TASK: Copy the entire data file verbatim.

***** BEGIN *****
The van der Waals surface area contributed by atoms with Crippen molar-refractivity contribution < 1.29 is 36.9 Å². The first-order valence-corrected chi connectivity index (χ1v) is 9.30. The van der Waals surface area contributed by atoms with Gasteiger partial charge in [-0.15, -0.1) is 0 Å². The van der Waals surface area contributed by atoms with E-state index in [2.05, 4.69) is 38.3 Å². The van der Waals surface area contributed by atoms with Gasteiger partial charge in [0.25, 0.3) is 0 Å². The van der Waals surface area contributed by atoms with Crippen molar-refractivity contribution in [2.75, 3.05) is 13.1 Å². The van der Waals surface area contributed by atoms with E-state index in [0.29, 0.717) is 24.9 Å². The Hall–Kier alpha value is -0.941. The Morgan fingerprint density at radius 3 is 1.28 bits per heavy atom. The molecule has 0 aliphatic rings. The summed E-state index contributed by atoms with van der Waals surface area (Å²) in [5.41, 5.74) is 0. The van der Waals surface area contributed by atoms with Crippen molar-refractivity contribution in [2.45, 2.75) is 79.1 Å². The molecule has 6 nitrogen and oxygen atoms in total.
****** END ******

The van der Waals surface area contributed by atoms with Crippen molar-refractivity contribution < 1.29 is 36.9 Å². The first-order valence-corrected chi connectivity index (χ1v) is 9.30. The van der Waals surface area contributed by atoms with Gasteiger partial charge in [-0.15, -0.1) is 0 Å². The van der Waals surface area contributed by atoms with E-state index in [2.05, 4.69) is 38.3 Å². The van der Waals surface area contributed by atoms with Gasteiger partial charge in [0.25, 0.3) is 0 Å². The van der Waals surface area contributed by atoms with Crippen molar-refractivity contribution in [2.75, 3.05) is 13.1 Å². The van der Waals surface area contributed by atoms with E-state index in [0.29, 0.717) is 24.9 Å². The Hall–Kier alpha value is -0.941. The Morgan fingerprint density at radius 3 is 1.28 bits per heavy atom. The molecule has 0 aliphatic rings. The summed E-state index contributed by atoms with van der Waals surface area (Å²) in [5.41, 5.74) is 0. The van der Waals surface area contributed by atoms with Crippen molar-refractivity contribution in [2.45, 2.75) is 79.1 Å². The molecule has 6 nitrogen and oxygen atoms in total.